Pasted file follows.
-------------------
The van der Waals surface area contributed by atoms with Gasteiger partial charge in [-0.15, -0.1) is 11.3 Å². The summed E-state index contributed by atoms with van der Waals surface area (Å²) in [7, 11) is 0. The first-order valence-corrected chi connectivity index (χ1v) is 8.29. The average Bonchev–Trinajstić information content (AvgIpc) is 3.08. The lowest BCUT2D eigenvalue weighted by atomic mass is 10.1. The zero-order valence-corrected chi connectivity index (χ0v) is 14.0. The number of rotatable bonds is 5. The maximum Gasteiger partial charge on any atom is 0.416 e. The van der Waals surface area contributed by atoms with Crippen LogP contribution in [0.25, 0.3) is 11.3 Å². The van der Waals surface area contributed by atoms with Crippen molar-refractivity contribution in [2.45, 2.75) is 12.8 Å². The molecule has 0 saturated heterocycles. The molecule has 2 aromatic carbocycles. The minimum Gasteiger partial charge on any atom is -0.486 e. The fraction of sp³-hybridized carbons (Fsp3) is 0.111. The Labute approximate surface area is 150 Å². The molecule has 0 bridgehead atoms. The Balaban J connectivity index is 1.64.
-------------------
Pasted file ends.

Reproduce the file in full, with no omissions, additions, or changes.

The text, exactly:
The van der Waals surface area contributed by atoms with Gasteiger partial charge in [-0.15, -0.1) is 11.3 Å². The summed E-state index contributed by atoms with van der Waals surface area (Å²) in [7, 11) is 0. The first-order valence-corrected chi connectivity index (χ1v) is 8.29. The average Bonchev–Trinajstić information content (AvgIpc) is 3.08. The lowest BCUT2D eigenvalue weighted by atomic mass is 10.1. The zero-order valence-corrected chi connectivity index (χ0v) is 14.0. The number of rotatable bonds is 5. The maximum Gasteiger partial charge on any atom is 0.416 e. The van der Waals surface area contributed by atoms with Crippen LogP contribution in [0.25, 0.3) is 11.3 Å². The van der Waals surface area contributed by atoms with Crippen molar-refractivity contribution in [2.45, 2.75) is 12.8 Å². The molecule has 0 saturated heterocycles. The molecule has 2 aromatic carbocycles. The minimum Gasteiger partial charge on any atom is -0.486 e. The fraction of sp³-hybridized carbons (Fsp3) is 0.111. The Labute approximate surface area is 150 Å². The molecule has 0 bridgehead atoms. The Balaban J connectivity index is 1.64.